Machining centres are machine tools for universal use that are able to perform a range of processes, such as milling, turning and drilling. They can be used in automated production lines and for custom manufacture of single parts or small batches. Where components are larger, the loading and adjustment of the blanks and retrieval of the components after machining is often associated with high stresses for operators, such as unfavourable constrained postures, high forces, and the handling of heavy weights. Good accessibility of the loading area and the straightforward use of auxiliary lifting equipment during these tasks is therefore very important.
Standards relevant to milling machines and machining centres can be found on NoRA by use of the following search terms:
The Technical Report ISO/TR 22100-3 describes how ergonomic principles can be applied during the risk reduction process according to ISO 12100 and how ergonomics standards can be applied to machinery. It helps designers take decisions with respect to ergonomics during the machine design process and can also be used when no relevant type C standards are available.
Limited access to the interior of machine tools often leads to unfavourable and constrained body postures (see also EN 1005-4). Catching on the door frame also constitutes an exacerbated injury risk.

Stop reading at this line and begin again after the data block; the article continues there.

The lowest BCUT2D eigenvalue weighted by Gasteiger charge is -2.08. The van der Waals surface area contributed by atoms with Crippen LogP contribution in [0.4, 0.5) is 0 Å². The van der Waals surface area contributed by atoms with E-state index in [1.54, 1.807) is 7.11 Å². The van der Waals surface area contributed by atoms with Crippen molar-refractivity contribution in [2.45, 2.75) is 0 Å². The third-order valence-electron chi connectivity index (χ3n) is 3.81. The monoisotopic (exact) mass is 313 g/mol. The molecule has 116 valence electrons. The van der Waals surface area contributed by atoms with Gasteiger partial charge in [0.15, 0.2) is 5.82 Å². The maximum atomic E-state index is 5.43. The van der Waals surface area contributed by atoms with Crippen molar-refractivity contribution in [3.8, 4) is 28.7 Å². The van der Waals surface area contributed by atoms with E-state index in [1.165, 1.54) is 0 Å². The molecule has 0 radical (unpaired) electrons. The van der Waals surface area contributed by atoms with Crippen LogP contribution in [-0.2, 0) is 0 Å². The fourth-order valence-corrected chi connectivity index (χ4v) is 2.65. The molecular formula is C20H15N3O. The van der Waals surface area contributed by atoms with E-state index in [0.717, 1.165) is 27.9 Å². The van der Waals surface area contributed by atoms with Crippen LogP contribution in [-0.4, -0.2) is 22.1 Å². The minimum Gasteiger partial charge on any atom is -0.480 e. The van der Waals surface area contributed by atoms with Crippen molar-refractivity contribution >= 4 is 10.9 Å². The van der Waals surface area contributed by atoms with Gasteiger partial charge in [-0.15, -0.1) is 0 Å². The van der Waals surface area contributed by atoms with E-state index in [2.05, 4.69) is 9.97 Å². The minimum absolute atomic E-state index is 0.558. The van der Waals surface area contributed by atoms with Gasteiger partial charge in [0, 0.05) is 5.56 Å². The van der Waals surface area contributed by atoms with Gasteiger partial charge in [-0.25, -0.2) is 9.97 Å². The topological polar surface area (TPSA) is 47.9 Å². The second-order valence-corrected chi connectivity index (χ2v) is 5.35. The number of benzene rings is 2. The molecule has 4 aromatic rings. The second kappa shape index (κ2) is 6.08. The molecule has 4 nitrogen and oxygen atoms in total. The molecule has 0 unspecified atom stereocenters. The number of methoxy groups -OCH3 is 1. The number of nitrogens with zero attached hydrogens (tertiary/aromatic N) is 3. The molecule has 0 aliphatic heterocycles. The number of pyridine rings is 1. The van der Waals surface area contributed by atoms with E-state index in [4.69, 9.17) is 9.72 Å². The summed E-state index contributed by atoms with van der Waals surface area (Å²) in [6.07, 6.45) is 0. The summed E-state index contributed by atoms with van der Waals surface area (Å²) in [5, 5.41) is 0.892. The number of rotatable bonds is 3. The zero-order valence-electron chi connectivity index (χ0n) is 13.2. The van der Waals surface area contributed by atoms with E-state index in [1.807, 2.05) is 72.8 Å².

On machines in the MVC Spinner range, the safety doors are located not on the front of the machine, but diagonally. This substantially increases the available clearance. Access from two sides provides good accessibility to more areas on the worktable, as a result of which unfavourable body postures are avoided (see EN 12417:2009, Table 2; EN 13128:2009, Table 5). This benefit is further enhanced by the fact that the design of the worktable enables it to be brought close to the opening.
When parts are loaded into and retrieved from machining centres, high loads must often be handled (see EN 1005-2). In some cases, these parts must also be inserted and fixed in the clamping devices with a high degree of precision and with adoption by the worker of an unfavourable body posture.
Cranes and lifting gear can be used in order to avoid heavy loads having to be handled manually. The ease of access to the machine tool's worktable from above enables cranes and lifting gear to be used easily and effectively to lift heavy workpieces into the machine and to stabilize them whilst they are being secured to the worktable (see EN 12417:2009, Table 2; EN 13128:2009, Table 5).
Design of the machine geometry to facilitate the use of lifting gear